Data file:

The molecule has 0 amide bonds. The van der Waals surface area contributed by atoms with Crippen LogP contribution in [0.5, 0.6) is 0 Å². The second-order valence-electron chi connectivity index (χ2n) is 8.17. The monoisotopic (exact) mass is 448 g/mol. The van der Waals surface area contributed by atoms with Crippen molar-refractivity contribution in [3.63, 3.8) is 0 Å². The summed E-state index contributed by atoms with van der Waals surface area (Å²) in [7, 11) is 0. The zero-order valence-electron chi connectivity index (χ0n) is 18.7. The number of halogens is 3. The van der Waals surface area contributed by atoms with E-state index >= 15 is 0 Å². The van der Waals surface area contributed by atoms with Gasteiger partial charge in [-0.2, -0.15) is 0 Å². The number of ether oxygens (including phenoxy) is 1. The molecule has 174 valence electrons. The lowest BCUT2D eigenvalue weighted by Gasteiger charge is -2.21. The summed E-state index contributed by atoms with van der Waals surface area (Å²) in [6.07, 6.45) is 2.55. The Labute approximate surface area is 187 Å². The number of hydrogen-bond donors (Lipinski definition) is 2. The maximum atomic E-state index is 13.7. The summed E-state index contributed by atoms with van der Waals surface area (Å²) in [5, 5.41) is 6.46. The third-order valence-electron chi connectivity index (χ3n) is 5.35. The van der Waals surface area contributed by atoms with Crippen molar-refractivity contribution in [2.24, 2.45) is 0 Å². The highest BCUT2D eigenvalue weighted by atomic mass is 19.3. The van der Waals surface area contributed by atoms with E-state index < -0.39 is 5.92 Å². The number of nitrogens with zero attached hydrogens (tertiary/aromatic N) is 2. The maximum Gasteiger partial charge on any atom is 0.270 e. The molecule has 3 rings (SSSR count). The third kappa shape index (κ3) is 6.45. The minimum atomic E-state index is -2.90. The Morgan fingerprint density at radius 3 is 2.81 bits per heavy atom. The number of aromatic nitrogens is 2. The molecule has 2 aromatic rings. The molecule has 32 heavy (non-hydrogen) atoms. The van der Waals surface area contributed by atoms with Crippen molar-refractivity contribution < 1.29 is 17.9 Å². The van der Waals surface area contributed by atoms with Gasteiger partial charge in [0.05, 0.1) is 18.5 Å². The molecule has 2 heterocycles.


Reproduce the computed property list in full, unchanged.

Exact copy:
The molecule has 0 amide bonds. The van der Waals surface area contributed by atoms with Crippen LogP contribution in [0.5, 0.6) is 0 Å². The second-order valence-electron chi connectivity index (χ2n) is 8.17. The monoisotopic (exact) mass is 448 g/mol. The van der Waals surface area contributed by atoms with Crippen molar-refractivity contribution in [3.63, 3.8) is 0 Å². The summed E-state index contributed by atoms with van der Waals surface area (Å²) in [7, 11) is 0. The zero-order valence-electron chi connectivity index (χ0n) is 18.7. The number of halogens is 3. The van der Waals surface area contributed by atoms with E-state index >= 15 is 0 Å². The van der Waals surface area contributed by atoms with Gasteiger partial charge in [-0.2, -0.15) is 0 Å². The number of ether oxygens (including phenoxy) is 1. The molecule has 174 valence electrons. The lowest BCUT2D eigenvalue weighted by Gasteiger charge is -2.21. The summed E-state index contributed by atoms with van der Waals surface area (Å²) in [6.07, 6.45) is 2.55. The Labute approximate surface area is 187 Å². The number of hydrogen-bond donors (Lipinski definition) is 2. The maximum atomic E-state index is 13.7. The summed E-state index contributed by atoms with van der Waals surface area (Å²) in [5, 5.41) is 6.46. The third-order valence-electron chi connectivity index (χ3n) is 5.35. The van der Waals surface area contributed by atoms with Crippen molar-refractivity contribution in [2.24, 2.45) is 0 Å². The highest BCUT2D eigenvalue weighted by atomic mass is 19.3. The van der Waals surface area contributed by atoms with E-state index < -0.39 is 5.92 Å². The number of nitrogens with zero attached hydrogens (tertiary/aromatic N) is 2. The maximum Gasteiger partial charge on any atom is 0.270 e. The molecule has 3 rings (SSSR count). The third kappa shape index (κ3) is 6.45. The minimum atomic E-state index is -2.90. The Morgan fingerprint density at radius 3 is 2.81 bits per heavy atom. The number of aromatic nitrogens is 2. The molecule has 2 aromatic rings. The molecule has 32 heavy (non-hydrogen) atoms. The van der Waals surface area contributed by atoms with Crippen molar-refractivity contribution < 1.29 is 17.9 Å². The van der Waals surface area contributed by atoms with Gasteiger partial charge in [0.05, 0.1) is 18.5 Å². The molecule has 2 heterocycles.